September 21 – Bloomberg: “The International Monetary Fund cut its China growth estimates for this year… Gross domestic product will grow 9.5% this year… The 2012 forecast was lowered to 9% from 9.5%.”
September 21 – Bloomberg: “Companies in China face record interest rates on short-term debt as curbs on lending force them to rely on commercial paper to pay back loans. The average yield on top-rated, one-year corporate notes has risen 101 bps since June 30 to 5.9%, and is poised for the biggest quarterly increase in Chinabond data going back to 2007.”
September 22 – Bloomberg (Toru Fujioka and Lily Nonomiya): “Japan’s exports increased less than expected as shipments of electronic parts fell… Overseas shipments increased 2.8% in August from the same month a year earlier…”
September 21 – Bloomberg (Theophilos Argitis and Andrew Mayeda): “Indian companies may turn to Hong Kong’s yuan bond market to raise funds at 40% the cost of top-rated companies at home after the South Asian nation eased borrowing rules. The government agreed for the first time last week to allow Indian companies raise as much as $1 billion of debt in the Chinese currency, bolstering the yuan’s challenge to the dollar as a funding currency.”
September 21 – Bloomberg (Eunkyung Seo): “South Korea’s unemployment rate fell to a three-year low… The jobless rate was at 3.1% in August, the lowest since July 2008…”
Latin America Watch:
September 22 – Bloomberg (Jonathan J. Levin): “Mexican drug cartel violence is preventing initial share sales as businesses seek to avoid the public eye, said Omar Taboada, head of Mexico investment strategy at Citigroup Inc.’s Acciones y Valores brokerage. The Mexican stock exchange would have twice as many initial public offerings, or IPOs, per year if security weren’t a concern for business owners, Taboada said… ‘There are many small- and medium-sized companies that could be ready to go to the market,’ said Taboada… ‘When a company enters the market, it becomes a public company, and you have to name your shareholders, release numbers, earnings. People prefer to keep a low profile.’”
Unbalanced Global Economy Watch:
September 21 – Bloomberg (Greg Quinn): “Canada’s inflation rate accelerated more than economists forecast in August, with gains led by gasoline, insurance premiums and food. The consumer price index increased 3.1% in August from a year earlier…”
September 22 – Bloomberg (Theophilos Argitis and Andrew Mayeda): “Canadian Prime Minister Stephen Harper, an economist who has pursued free-trade agreements from Costa Rica to India, is prepared to stem capital flows if they jeopardize domestic control of key industries or fuel speculative currency gains. Harper said he will ‘proceed with caution’ when it comes to foreign takeovers of important companies… policy makers also won’t tolerate a speculative jump in the country’s dollar that could hurt the economy, Harper said…”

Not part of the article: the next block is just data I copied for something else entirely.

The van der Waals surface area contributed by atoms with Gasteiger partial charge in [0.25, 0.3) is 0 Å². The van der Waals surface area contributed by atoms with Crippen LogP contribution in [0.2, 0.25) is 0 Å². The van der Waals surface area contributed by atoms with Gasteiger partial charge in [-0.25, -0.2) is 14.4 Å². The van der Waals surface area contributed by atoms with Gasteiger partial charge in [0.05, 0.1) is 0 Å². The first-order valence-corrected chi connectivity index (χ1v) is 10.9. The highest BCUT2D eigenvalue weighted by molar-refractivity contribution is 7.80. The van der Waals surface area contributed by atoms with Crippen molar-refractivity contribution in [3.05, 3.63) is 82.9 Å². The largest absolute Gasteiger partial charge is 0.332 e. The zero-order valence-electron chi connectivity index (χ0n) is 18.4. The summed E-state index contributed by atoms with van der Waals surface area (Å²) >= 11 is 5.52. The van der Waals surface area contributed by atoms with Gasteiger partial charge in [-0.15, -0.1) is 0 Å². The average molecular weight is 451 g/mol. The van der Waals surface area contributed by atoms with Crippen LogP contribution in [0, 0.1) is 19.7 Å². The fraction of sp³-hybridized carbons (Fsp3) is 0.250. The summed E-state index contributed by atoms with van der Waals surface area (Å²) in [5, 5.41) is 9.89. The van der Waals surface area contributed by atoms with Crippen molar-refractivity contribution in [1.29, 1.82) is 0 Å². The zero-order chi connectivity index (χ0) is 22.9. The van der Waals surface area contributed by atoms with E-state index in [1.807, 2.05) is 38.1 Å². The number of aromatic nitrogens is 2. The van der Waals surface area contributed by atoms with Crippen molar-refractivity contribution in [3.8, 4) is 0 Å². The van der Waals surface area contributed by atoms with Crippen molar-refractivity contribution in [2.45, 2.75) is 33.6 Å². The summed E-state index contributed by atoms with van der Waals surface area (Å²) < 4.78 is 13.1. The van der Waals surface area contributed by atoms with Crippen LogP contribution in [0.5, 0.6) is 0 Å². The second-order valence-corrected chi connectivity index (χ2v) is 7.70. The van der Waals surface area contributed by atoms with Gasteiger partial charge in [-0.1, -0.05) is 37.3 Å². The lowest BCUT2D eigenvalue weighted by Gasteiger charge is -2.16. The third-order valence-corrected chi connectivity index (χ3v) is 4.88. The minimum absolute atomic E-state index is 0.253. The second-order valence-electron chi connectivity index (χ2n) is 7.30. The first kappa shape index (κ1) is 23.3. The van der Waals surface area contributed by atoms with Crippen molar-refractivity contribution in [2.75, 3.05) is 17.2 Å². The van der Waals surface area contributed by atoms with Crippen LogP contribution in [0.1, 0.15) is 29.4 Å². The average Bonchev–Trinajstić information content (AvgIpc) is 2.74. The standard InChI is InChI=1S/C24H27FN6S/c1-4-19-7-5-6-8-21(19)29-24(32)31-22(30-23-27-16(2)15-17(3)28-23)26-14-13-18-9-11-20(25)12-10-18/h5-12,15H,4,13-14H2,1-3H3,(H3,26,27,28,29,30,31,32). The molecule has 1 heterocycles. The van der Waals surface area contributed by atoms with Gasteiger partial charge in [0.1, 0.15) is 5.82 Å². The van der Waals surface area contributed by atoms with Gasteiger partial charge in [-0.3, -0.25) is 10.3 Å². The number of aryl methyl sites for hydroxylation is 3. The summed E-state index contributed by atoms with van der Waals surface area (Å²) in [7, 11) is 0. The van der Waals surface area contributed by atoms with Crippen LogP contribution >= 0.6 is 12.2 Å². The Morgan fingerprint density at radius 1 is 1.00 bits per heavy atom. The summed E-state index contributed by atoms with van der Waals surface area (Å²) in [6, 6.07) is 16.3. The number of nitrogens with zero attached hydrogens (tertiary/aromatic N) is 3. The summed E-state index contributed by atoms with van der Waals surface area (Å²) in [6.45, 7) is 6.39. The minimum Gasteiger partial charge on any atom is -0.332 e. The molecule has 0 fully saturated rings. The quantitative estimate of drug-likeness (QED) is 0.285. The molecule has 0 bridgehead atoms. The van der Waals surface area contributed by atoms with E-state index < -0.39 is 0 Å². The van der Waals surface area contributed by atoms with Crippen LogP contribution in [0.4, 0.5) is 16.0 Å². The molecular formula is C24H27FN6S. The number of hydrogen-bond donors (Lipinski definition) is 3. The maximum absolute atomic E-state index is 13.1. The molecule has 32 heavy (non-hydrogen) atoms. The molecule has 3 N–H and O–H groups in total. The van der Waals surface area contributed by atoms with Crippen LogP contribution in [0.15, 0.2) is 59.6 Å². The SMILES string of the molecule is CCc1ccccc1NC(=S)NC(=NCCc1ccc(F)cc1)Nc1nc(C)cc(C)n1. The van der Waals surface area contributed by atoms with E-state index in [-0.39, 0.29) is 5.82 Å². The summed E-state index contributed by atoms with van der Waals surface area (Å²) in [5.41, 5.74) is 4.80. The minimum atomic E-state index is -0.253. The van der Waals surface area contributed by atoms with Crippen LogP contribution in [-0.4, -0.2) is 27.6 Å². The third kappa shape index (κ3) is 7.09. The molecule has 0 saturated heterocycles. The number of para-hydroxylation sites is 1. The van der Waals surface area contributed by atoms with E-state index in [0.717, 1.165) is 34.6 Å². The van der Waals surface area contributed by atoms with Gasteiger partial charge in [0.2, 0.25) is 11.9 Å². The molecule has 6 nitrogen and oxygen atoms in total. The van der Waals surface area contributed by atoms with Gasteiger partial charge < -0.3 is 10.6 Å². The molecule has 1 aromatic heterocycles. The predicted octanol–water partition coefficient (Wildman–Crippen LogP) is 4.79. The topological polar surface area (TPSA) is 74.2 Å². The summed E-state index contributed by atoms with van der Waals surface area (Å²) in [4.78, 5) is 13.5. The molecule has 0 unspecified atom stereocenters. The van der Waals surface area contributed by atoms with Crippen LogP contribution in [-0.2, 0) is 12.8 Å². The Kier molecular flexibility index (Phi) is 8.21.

September 20 – Bloomberg (Keith Jenkins and Emma Charlton): “Borrowing costs may rise even further for Europe’s most indebted nations as slower growth at home combines with a weakening global economy to subvert deficit-reduction plans… ‘The market is afraid of a lack of growth that will make debt rebalancing quite a challenging task,’ said Koen Van De Maele, global head of fixed income at… Dexia Asset Management, which oversees the equivalent of about 83 billion euros ($113bn). ‘As an investor, if you know that the growth will be lower then it’s definitely a concern in terms of the debt sustainability. You have to balance the risk and the return.’”
U.S. Bubble Economy Watch:
September 20 – Bloomberg (Timothy R. Homan): “The International Monetary Fund lowered its forecast for U.S. growth this year and in 2012, citing unresolved debt-reduction concerns and waning confidence among consumers and businesses. The world’s largest economy will expand 1.5% this year, down from the 2.5% projected in June… Unemployment will average 9% or higher through next year, the IMF said.”
Central Bank Watch:
September 21 – Bloomberg (Michael Heath): “Republican lawmakers urged Federal Reserve Chairman Ben S. Bernanke to refrain from additional monetary easing to avoid ‘further harm’ to the U.S. economy, saying Americans have reason to be ‘skeptical’ of his plans. ‘Although the goal of quantitative easing was, in part, to stabilize the price level against deflationary fears, the Federal Reserve’s actions have likely led to more fluctuations and uncertainty in our already weak economy,’ according to a letter to Bernanke signed by Senate Minority Leader Mitch McConnell, House Speaker John Boehner, Senator Jon Kyl and House Majority Leader Eric Cantor.”